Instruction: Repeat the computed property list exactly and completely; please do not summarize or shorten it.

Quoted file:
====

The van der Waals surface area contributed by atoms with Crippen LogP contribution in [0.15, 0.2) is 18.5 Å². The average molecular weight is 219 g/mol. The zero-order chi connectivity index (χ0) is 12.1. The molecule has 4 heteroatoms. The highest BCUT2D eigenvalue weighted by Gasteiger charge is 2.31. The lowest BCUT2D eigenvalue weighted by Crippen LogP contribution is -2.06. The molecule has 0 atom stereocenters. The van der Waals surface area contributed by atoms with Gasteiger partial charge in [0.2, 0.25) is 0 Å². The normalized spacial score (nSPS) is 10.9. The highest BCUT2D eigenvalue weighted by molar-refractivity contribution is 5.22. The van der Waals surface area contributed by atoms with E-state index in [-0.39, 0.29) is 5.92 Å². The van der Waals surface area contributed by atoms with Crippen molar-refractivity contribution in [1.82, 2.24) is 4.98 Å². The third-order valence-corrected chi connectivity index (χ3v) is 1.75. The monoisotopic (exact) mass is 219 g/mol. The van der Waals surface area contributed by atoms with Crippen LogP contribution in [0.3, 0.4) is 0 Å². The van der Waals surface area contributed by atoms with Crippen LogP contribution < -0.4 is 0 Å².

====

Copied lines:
The van der Waals surface area contributed by atoms with Crippen LogP contribution in [0.15, 0.2) is 18.5 Å². The average molecular weight is 219 g/mol. The zero-order chi connectivity index (χ0) is 12.1. The molecule has 4 heteroatoms. The highest BCUT2D eigenvalue weighted by Gasteiger charge is 2.31. The lowest BCUT2D eigenvalue weighted by Crippen LogP contribution is -2.06. The molecule has 0 atom stereocenters. The van der Waals surface area contributed by atoms with Gasteiger partial charge in [0.2, 0.25) is 0 Å². The normalized spacial score (nSPS) is 10.9. The highest BCUT2D eigenvalue weighted by molar-refractivity contribution is 5.22. The van der Waals surface area contributed by atoms with E-state index in [-0.39, 0.29) is 5.92 Å². The van der Waals surface area contributed by atoms with Crippen molar-refractivity contribution in [1.82, 2.24) is 4.98 Å². The third-order valence-corrected chi connectivity index (χ3v) is 1.75. The monoisotopic (exact) mass is 219 g/mol. The van der Waals surface area contributed by atoms with Crippen LogP contribution in [0.3, 0.4) is 0 Å². The van der Waals surface area contributed by atoms with Crippen LogP contribution < -0.4 is 0 Å².